At a call recently, my client and I were discussing the importance of feeding colostrum.
It was interesting to hear what he had learned through his discussion group meetings.
During our conversation I felt that some aspects of colostrum management needed to be highlighted, and I would like to focus on a few of these here now.
Collection and storage
It is important to remember that the calf’s first opportunity to get an infection is through its navel or mouth.
A cow will lie down as she calves, and her teats will be in direct contact with the ground, so they will be contaminated.
They are now a source of infection for the newborn calf.
Teats and buckets should be disinfected before colostrum is collected.
This is quiet often forgotten.
Excess colostrum can be stored in a fridge at 4°.
However, bacteria will still grow, so it can only be refrigerated safely for a maximum of 24-48 hours.
Freezing at minus 20º allows it to be stored for up to one year.
It should be defrosted in water less than 40°, because temperatures higher than this destroy the colostrum, and render it useless.
It is a very common sight to see buckets of colostrum in the dairy, and people do not realize that bacterial counts can double every 20 minutes, given ideal conditions.
This means that a bucket of fresh milk in a warm room with just two bacteria in it could have billions of bacteria after 12 hours.
This would pose a big challenge for any calf.
If you are in a Johnes programme, then there are different protocols that should be followed, so ideally talk to your vet for more specific advice.
It is very important to remember that colostrum quality can vary dramatically.
Cows that shed milk before calving lose a lot of their colostrum, so collecting three litres of this may only be the equivalent of 1.5 litres of good quality colostrum.
Other factors that affect colostrum quality are short dry-off periods, breed variation, first calvers and high yielding cows who produce so much milk that you will see a dilution effect on colostrum.
“Calves absorb the antibodies from colostrum through their gut in the first 24 hours after being born” was always the generally accepted statement.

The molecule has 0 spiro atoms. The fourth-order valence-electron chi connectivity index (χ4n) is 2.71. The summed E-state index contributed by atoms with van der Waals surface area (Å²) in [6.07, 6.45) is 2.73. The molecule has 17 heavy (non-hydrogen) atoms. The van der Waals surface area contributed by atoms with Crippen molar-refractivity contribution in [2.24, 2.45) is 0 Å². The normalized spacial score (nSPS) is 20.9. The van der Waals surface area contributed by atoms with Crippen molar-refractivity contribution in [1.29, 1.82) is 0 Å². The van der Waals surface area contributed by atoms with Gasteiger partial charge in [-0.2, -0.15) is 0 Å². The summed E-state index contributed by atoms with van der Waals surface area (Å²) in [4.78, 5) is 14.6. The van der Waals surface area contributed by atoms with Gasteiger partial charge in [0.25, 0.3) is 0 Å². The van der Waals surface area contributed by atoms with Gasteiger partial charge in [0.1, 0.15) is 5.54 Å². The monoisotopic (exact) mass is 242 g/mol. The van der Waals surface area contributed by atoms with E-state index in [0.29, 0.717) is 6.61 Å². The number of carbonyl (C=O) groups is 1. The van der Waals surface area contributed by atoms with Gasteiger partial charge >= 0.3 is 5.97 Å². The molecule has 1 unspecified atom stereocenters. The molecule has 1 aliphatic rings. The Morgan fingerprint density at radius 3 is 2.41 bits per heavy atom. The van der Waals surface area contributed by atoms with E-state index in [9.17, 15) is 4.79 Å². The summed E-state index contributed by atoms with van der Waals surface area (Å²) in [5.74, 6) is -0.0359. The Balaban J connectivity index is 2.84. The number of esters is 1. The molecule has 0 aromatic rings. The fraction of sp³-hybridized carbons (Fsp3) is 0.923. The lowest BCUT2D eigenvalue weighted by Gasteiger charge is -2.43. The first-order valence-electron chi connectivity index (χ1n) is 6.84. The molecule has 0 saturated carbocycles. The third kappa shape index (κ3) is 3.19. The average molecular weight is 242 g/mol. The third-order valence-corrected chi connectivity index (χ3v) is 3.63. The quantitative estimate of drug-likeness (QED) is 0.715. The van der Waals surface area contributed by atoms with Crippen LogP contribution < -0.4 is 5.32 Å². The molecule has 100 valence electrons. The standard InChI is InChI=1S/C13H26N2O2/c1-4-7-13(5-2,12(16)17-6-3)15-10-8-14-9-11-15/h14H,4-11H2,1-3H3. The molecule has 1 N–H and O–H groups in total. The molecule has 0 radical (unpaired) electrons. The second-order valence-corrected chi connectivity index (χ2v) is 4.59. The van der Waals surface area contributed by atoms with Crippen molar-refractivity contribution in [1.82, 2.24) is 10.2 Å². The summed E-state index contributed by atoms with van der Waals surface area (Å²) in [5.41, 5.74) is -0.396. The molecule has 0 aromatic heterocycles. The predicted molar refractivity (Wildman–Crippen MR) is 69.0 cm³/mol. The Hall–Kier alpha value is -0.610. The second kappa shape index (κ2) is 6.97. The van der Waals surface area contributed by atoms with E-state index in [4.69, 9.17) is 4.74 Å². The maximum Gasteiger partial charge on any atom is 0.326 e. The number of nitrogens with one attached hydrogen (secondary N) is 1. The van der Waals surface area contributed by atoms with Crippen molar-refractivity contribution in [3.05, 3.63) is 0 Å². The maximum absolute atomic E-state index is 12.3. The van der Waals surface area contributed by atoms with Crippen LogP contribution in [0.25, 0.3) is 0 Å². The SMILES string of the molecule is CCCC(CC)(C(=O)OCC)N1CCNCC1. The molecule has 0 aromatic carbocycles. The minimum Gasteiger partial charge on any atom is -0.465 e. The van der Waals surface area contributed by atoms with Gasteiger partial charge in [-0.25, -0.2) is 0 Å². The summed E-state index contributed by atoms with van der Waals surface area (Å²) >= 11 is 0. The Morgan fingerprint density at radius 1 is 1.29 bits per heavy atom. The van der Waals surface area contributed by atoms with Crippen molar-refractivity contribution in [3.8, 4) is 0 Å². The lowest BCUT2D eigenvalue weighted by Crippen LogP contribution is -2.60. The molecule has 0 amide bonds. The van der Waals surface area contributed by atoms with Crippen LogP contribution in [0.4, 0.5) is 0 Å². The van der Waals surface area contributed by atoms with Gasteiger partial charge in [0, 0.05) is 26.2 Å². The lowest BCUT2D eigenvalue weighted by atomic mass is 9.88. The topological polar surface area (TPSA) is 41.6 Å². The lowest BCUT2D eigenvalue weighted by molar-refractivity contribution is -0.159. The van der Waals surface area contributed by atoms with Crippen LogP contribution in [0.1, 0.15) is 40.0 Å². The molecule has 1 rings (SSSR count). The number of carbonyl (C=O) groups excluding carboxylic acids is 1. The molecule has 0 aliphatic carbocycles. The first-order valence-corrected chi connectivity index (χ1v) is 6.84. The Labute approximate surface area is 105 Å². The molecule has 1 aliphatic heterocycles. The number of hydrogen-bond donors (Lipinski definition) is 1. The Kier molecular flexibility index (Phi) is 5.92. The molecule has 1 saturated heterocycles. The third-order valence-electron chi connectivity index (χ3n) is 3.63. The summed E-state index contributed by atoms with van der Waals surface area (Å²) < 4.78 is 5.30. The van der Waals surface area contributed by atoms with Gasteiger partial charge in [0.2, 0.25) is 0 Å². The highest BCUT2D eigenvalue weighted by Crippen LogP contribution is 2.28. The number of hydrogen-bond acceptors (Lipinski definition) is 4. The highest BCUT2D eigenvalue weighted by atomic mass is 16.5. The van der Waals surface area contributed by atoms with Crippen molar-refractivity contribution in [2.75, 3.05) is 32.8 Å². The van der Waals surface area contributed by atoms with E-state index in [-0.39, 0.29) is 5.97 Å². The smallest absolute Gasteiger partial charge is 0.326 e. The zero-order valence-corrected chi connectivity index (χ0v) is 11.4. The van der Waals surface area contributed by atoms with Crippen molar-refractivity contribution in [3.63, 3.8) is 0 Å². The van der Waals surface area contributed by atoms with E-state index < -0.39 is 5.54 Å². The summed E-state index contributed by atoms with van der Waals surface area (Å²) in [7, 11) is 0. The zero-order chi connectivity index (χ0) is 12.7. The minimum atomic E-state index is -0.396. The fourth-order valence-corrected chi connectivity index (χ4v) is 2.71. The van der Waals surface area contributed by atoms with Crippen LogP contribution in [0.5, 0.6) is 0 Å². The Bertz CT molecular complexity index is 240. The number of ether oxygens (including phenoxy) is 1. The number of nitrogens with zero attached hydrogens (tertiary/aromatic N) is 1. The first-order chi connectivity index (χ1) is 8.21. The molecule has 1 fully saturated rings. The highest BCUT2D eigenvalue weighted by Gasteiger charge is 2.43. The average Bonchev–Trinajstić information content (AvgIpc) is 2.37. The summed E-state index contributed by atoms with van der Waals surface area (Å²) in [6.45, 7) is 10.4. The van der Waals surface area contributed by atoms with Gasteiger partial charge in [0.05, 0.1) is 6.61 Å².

However, this is only partially true, because calves actually have an optimum time of up to four hours after being born for absorption.
After six hours, their ability to absorb the necessary antibodies has decreased, so you now need to feed larger quantities of colostrum, which will still not give as good protection as three litres in the first two hours after birth.
It is a common argument that a Friesian calf is not able to physically take in three litres in the first feed, but it has been shown that they can do it easily, either by nipple or stomach tube.
It is also well proven that allowing a calf to suckle is the worst way to give colostrum, and this method has the highest rate of failure of passive transfer of immunoglobulin.
There is little difference between using a nipple or stomach tube, and it is now standard practice on many larger dairy farms to stomach tube all calves within the first two hours of birth.
If you are unsure about the colostrum you have given, or are experiencing problems with scour or pneumonia, then ask your vet to blood sample five or six calves less than 14 days old.
This will give an indication of the level of protection your calves have been getting.
If they are under-protected, they are open to scour and pneumonia.
A study was carried out in 2004 by UCD vets, Eoin Ryan and Luke O’Grady, which showed that each case of scour was costing €111.52, and pneumonia €136.03, but that’s another discussion…
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